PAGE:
Extreme coastal water levels much higher due to combination of storm surge and waves
The US West Coast (photo: Bonnie Moreland, www.flickr.com)
Water levels at the coast during extreme events are the combined effect of tides, storm surges and waves (wave setup and run‐up). In flood risk assessments, the impact of waves is often left out. The contributions of storm surge and waves to extreme water levels should be combined, however.
When doing so, it makes a huge difference if these contributions are considered to be independent or not. The same storms causing storm surges also generate wind waves. Because of this, the contributions of storm surges and waves are not independent statistically. The probability of their joint occurrence is higher than that expected considering the extremes of each variable separately, with a consequent increase of the likelihood of coastal flooding.
The first global assessment of the dependence between storm surges and wind waves and its effect on extreme coastal water levels was published recently. The assessment focused on the period 1979-2014.
The study shows that in more than half of the world’s coastal regions, storm surges tend to be accompanied by large wind waves, thus increasing the potential coastal flooding. The probability of facing a 1 in 100‐year event is more than doubled in 30% of the global coastlines when accounting for the dependence between storm surges and waves. In other words, in these locations, an event expected at most once in 100 years without considering dependence between storm surges and waves, is in fact a 1 in 50‐year event because of this dependence. Likewise, a fivefold (tenfold) difference in the 50‐year return period is found in nearly 20% (8%) of the global coastlines for calculations in which this dependence is taking into account or left out.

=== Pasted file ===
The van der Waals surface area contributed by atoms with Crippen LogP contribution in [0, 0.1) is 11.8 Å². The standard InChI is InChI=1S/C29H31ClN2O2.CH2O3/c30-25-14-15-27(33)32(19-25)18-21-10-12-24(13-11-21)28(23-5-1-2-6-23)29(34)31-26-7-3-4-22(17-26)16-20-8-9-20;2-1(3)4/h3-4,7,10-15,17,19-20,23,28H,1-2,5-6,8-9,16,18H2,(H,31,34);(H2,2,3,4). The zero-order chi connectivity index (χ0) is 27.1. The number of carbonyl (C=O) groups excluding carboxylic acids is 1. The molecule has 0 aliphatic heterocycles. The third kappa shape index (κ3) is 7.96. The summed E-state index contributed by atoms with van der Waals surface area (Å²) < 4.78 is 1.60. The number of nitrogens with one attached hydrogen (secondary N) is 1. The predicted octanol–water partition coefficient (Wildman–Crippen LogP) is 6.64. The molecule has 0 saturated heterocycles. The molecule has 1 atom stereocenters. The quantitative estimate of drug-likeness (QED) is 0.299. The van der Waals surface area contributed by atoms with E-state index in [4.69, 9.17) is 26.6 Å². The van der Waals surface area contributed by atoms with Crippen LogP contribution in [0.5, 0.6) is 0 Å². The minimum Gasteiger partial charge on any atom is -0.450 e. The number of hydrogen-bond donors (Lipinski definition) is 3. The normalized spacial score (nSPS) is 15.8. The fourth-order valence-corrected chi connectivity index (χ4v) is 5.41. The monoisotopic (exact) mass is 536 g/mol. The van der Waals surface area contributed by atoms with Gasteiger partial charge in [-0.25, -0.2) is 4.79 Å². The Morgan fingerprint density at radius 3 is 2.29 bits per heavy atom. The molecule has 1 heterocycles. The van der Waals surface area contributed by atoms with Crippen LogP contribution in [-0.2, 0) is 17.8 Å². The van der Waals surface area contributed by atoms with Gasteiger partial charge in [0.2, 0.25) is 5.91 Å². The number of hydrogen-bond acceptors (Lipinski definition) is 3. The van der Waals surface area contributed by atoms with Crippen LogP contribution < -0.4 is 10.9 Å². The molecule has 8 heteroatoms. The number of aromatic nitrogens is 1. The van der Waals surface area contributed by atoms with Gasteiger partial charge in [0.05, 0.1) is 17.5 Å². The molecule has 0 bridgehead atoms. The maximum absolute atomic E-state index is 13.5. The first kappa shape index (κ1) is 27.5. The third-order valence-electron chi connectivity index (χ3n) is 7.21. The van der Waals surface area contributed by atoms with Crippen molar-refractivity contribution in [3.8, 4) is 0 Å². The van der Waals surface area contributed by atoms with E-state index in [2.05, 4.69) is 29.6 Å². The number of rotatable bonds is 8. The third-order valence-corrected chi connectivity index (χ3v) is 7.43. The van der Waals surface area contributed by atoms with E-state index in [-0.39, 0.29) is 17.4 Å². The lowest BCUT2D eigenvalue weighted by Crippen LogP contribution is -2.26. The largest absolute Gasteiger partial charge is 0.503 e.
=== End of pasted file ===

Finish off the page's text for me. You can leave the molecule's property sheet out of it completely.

The importance of considering this joint occurrence of storm surge and waves is illustrated for the North Sea. An extreme water level of 3.2 m resulting from the combined action of surges and waves is expected once every 50 years. Without dependence of storm surge and waves, this water level would be a 1 in 532‐year event.
Considering these dependences has a strong impact on return period estimates of extreme events and is therefore relevant for the design of coastal flood defences.
Source: Marcos et al., 2019. Geophysical Research Letters 46: 4356-4364.